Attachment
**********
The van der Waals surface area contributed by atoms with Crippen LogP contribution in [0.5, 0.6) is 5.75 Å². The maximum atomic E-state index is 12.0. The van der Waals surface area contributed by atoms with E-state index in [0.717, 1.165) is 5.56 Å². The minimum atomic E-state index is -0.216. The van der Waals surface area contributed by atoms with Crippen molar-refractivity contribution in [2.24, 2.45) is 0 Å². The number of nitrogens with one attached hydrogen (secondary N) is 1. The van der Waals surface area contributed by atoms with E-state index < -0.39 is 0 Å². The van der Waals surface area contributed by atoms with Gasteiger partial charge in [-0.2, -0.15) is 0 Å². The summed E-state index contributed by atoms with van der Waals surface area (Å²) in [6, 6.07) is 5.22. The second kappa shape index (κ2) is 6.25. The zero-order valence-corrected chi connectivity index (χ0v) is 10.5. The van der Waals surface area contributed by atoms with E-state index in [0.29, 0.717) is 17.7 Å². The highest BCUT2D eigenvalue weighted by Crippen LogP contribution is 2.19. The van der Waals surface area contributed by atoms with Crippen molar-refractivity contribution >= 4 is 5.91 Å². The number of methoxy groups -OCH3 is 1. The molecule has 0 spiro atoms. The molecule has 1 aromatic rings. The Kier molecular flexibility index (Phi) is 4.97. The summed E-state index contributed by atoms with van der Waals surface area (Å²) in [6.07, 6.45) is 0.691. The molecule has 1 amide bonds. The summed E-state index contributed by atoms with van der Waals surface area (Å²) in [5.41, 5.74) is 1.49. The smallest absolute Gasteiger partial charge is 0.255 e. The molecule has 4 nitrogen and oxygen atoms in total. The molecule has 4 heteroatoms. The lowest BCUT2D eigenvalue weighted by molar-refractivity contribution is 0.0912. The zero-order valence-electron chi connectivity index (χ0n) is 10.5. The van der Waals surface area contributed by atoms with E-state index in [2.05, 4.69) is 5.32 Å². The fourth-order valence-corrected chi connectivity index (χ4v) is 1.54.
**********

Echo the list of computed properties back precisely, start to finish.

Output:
The van der Waals surface area contributed by atoms with Crippen LogP contribution in [0.5, 0.6) is 5.75 Å². The maximum atomic E-state index is 12.0. The van der Waals surface area contributed by atoms with E-state index in [0.717, 1.165) is 5.56 Å². The minimum atomic E-state index is -0.216. The van der Waals surface area contributed by atoms with Crippen molar-refractivity contribution in [2.24, 2.45) is 0 Å². The number of nitrogens with one attached hydrogen (secondary N) is 1. The van der Waals surface area contributed by atoms with E-state index < -0.39 is 0 Å². The van der Waals surface area contributed by atoms with Gasteiger partial charge in [-0.2, -0.15) is 0 Å². The summed E-state index contributed by atoms with van der Waals surface area (Å²) in [6, 6.07) is 5.22. The second kappa shape index (κ2) is 6.25. The zero-order valence-corrected chi connectivity index (χ0v) is 10.5. The van der Waals surface area contributed by atoms with E-state index in [0.29, 0.717) is 17.7 Å². The highest BCUT2D eigenvalue weighted by Crippen LogP contribution is 2.19. The van der Waals surface area contributed by atoms with Crippen molar-refractivity contribution >= 4 is 5.91 Å². The number of methoxy groups -OCH3 is 1. The molecule has 0 spiro atoms. The molecule has 1 aromatic rings. The Kier molecular flexibility index (Phi) is 4.97. The summed E-state index contributed by atoms with van der Waals surface area (Å²) in [6.07, 6.45) is 0.691. The molecule has 1 amide bonds. The summed E-state index contributed by atoms with van der Waals surface area (Å²) in [5.41, 5.74) is 1.49. The smallest absolute Gasteiger partial charge is 0.255 e. The molecule has 4 nitrogen and oxygen atoms in total. The molecule has 4 heteroatoms. The lowest BCUT2D eigenvalue weighted by molar-refractivity contribution is 0.0912. The zero-order valence-electron chi connectivity index (χ0n) is 10.5. The van der Waals surface area contributed by atoms with E-state index in [2.05, 4.69) is 5.32 Å². The fourth-order valence-corrected chi connectivity index (χ4v) is 1.54.